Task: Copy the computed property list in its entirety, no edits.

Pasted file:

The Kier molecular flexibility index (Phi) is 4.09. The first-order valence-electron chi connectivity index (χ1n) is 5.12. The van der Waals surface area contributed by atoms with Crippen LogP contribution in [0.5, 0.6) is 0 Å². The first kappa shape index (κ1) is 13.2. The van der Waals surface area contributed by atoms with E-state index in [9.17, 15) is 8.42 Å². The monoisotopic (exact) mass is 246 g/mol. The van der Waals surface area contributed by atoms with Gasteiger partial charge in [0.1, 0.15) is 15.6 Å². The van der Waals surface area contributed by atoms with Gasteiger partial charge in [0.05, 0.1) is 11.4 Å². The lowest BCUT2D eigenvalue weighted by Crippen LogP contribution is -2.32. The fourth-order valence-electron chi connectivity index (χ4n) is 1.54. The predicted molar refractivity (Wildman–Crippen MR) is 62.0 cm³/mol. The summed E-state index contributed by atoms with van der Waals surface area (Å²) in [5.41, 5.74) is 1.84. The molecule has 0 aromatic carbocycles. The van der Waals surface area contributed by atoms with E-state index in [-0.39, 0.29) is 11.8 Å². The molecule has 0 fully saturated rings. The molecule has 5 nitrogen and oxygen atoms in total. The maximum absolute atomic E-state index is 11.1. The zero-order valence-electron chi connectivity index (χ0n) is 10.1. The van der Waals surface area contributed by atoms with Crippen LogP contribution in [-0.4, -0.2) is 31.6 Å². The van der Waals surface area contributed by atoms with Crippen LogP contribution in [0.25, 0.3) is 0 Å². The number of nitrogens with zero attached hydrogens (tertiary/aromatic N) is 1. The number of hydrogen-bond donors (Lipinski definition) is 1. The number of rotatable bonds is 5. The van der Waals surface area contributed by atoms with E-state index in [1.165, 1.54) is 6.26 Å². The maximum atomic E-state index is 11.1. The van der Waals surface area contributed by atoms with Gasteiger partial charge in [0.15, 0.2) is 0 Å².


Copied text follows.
The Kier molecular flexibility index (Phi) is 4.09. The first-order valence-electron chi connectivity index (χ1n) is 5.12. The van der Waals surface area contributed by atoms with Crippen LogP contribution in [0.5, 0.6) is 0 Å². The first kappa shape index (κ1) is 13.2. The van der Waals surface area contributed by atoms with E-state index in [9.17, 15) is 8.42 Å². The monoisotopic (exact) mass is 246 g/mol. The van der Waals surface area contributed by atoms with Gasteiger partial charge in [0.1, 0.15) is 15.6 Å². The van der Waals surface area contributed by atoms with Gasteiger partial charge in [0.05, 0.1) is 11.4 Å². The lowest BCUT2D eigenvalue weighted by Crippen LogP contribution is -2.32. The fourth-order valence-electron chi connectivity index (χ4n) is 1.54. The predicted molar refractivity (Wildman–Crippen MR) is 62.0 cm³/mol. The summed E-state index contributed by atoms with van der Waals surface area (Å²) in [5.41, 5.74) is 1.84. The molecule has 0 aromatic carbocycles. The van der Waals surface area contributed by atoms with E-state index in [-0.39, 0.29) is 11.8 Å². The molecule has 0 fully saturated rings. The molecule has 5 nitrogen and oxygen atoms in total. The maximum absolute atomic E-state index is 11.1. The zero-order valence-electron chi connectivity index (χ0n) is 10.1. The van der Waals surface area contributed by atoms with Crippen LogP contribution in [-0.4, -0.2) is 31.6 Å². The van der Waals surface area contributed by atoms with Crippen LogP contribution in [0.25, 0.3) is 0 Å². The number of nitrogens with zero attached hydrogens (tertiary/aromatic N) is 1. The number of hydrogen-bond donors (Lipinski definition) is 1. The number of rotatable bonds is 5. The van der Waals surface area contributed by atoms with E-state index in [1.165, 1.54) is 6.26 Å². The maximum atomic E-state index is 11.1. The van der Waals surface area contributed by atoms with Gasteiger partial charge in [0.15, 0.2) is 0 Å².